Atsushi is the first artist I’m featuring and I feel his arrangements really capture the spirit of Ikebana, nicely complimented by his photography.
Box horsetail, shepherd’s purse Ikebana – Atsushi, Japan
Japan Ikebana by Atsushi
‘Companion’ – Atsushi
Ikebana by Atsushi
Hitorishizuka – Atsushi
‘Early Spring’ by Atsushi
‘I wait for the rain’ – Atsushi
‘Messenger’ – Atsushi
‘Moderation is best’ – Atsushi
Muscari—grape hyacinth by Atsushi
No title – Atsushi
‘Pioneer’ – Camellia japonica, Spiraea
Red spider lily Ikebana by Atsushi
‘Spring Ephemeral’ – Atsushi
Southeast Asia Earthenware Bowl
‘Incense’ – Tsukubai of Awakoganegiku with Shigaraki vase – Atsushi
‘Until the equinox’ – Atsushi, Japan
Goldenrod flower with a ritual implement made of copper – Atsushi
Ikebana by Atsushi – Virginia willow, grass-of-Parnassus
‘Lotus’ by Atsushi
The fruit of lotus and magnolia, in a miso pot from the Cham in Vietnam.
White campion Bana Matsumoto, Yamaji Roh little cuckoo
’63 Ikebana by Atsushi
‘Promise’ – Amaryllidaceae—bracket fungus
‘Red fruit’ – Atsushi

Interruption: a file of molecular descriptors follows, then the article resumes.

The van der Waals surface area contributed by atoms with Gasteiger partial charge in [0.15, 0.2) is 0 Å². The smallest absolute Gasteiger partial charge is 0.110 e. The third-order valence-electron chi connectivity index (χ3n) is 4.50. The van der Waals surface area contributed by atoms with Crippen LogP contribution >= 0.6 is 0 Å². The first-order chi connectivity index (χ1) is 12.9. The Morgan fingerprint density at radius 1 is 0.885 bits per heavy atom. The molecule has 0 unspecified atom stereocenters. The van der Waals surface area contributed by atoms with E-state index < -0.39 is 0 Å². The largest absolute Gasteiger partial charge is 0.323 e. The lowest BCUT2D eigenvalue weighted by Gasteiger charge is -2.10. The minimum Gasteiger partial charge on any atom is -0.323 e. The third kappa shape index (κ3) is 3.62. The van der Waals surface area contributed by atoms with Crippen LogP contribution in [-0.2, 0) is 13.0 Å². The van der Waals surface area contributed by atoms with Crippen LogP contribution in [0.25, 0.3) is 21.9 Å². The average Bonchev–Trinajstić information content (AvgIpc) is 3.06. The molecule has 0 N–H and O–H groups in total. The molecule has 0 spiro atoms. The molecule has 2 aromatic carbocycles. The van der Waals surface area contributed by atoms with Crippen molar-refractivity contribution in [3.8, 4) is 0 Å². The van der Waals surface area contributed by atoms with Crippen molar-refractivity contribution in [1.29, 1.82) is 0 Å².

website – Ichihana one leaf by Atsushi
Sofu Teshigahara and family :
Sofu Teshigahara was born in Osaka as the first son of the Ikebana artist Wafu Teshigahara. He broke away from his father because he questioned the traditional Ikebana of arranging flowers in a routine fashion. In 1927 he founded the famous Sogetsu school, which advocates Ikebana as art that respects the individuality of the person arranging the flowers. There are some rules, but no arbitrary dogmas, and those rules are always flexible.
The Sogetsu School aims to be alive, using plants and flowers to express vividly experiences of the present age. Below are some Ikabana art by Sofu, his son Hiroshi and Hiroshi’s daughter Akane. Some of Sofu’s modernist sculptures re included.
Opening installations for the Exhibition 0f Hiroshi Teshigahara at the Museum of Modern Art, Saitama. (July 2007)